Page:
With foreclosure rates persistently high in Washington, some legislators are trying to add to the rules lenders have to follow before they can repossess someone's home.
Bills in the House and the Senate would strengthen some of the provisions of a 2009 law designed to ease foreclosures in the state and, more controversially, would set up a third-party mediation process for homeowners who request it.
“This is a well-considered, unfortunately necessary way to put the brakes on what has become a tsunami of foreclosures,” said Sen. Adam Kline, a Seattle Democrat and the primary sponsor of Senate Bill 5275.
According to RealtyTrac, a website that tracks foreclosure rates by state, Washington ranked 10th in the nation in terms of total foreclosed properties in October 2010, up from a ranking of 24th in 2009. In December, there were 4,029 foreclosure filings in Washington, mostly in King, Pierce and Snohomish counties.
The bills would expand and extend requirements, known as “meet and confer,” that means lenders must offer to meet with and give certain information to borrowers facing foreclosure. They would also make it a violation of the Consumer Protection Act if lenders don’t follow the rules laid out in the bill and establish a fee when foreclosed properties are sold to help pay for the measure.
One of the most controversial parts of the bill, which is based on a foreclosure program in Nevada, would establish mandatory mediation for borrowers who cannot reach loan-modification agreements with their lenders. In mediation, a third party would be able to determine whether the lenders have acted in good faith, which would mean providing documents and participating in mediation, among other actions.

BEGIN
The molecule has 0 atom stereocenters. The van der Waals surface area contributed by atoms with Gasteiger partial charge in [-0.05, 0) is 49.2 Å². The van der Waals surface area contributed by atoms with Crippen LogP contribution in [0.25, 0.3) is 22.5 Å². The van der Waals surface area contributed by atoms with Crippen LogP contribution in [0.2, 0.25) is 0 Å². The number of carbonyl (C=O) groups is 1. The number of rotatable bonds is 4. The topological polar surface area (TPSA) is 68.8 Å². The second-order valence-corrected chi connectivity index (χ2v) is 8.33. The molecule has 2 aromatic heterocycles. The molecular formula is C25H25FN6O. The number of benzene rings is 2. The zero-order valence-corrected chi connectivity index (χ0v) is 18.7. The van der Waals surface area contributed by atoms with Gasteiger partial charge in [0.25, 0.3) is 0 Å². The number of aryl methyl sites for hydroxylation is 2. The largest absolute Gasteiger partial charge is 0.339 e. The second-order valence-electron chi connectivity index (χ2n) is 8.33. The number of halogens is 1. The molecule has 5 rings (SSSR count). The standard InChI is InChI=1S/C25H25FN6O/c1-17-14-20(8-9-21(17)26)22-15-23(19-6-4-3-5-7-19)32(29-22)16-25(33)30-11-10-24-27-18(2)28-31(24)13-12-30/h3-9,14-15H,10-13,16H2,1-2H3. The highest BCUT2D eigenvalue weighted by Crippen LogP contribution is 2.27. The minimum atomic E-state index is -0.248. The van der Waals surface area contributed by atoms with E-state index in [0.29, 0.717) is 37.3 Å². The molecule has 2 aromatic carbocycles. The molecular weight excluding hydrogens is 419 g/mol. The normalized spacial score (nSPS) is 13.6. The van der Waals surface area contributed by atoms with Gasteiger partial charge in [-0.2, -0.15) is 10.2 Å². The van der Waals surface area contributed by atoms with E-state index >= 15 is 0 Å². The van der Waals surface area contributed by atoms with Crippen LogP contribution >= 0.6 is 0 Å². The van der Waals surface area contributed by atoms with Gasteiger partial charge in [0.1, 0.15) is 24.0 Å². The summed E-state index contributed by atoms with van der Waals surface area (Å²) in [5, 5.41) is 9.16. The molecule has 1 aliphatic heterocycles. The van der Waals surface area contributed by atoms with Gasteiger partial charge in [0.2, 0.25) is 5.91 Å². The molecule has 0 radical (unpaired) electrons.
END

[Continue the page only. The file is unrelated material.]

If the mediator were to report that the lender did not act in good faith, the borrower could use that to defend against the foreclosure action in court.
The mediator’s fees would be split by the lender and the borrower.
Representatives from Washington banks opposed this idea, saying it gives the mediators too much discretion because lenders might be found not to be acting in good faith based on technicalities.
Between them, the bills have 67 Democratic sponsors and one Republican sponsor.
Another political challenge the bills face is cost; the fiscal note attached to the bills says their net cost would be about $1.5 million over the next biennium.
Kline said he would want to make sure the bill did not end up having a financial effect by raising the fees on sales of foreclosed properties until they covered the entire cost of the measure.
Democratic Rep. Jamie Pedersen of Seattle, chairman of the House Judiciary Committee, where one of the bills had a hearing Wednesday, said the bill would probably go through some revisions, but he thought it would be passed out of committee.
“I imagine it’s likely to be one of the big questions in play between the House and the Senate up until the last week of session,” he said of the proposal.
Katie Schmidt: 360-786-1826 firstname.lastname@example.org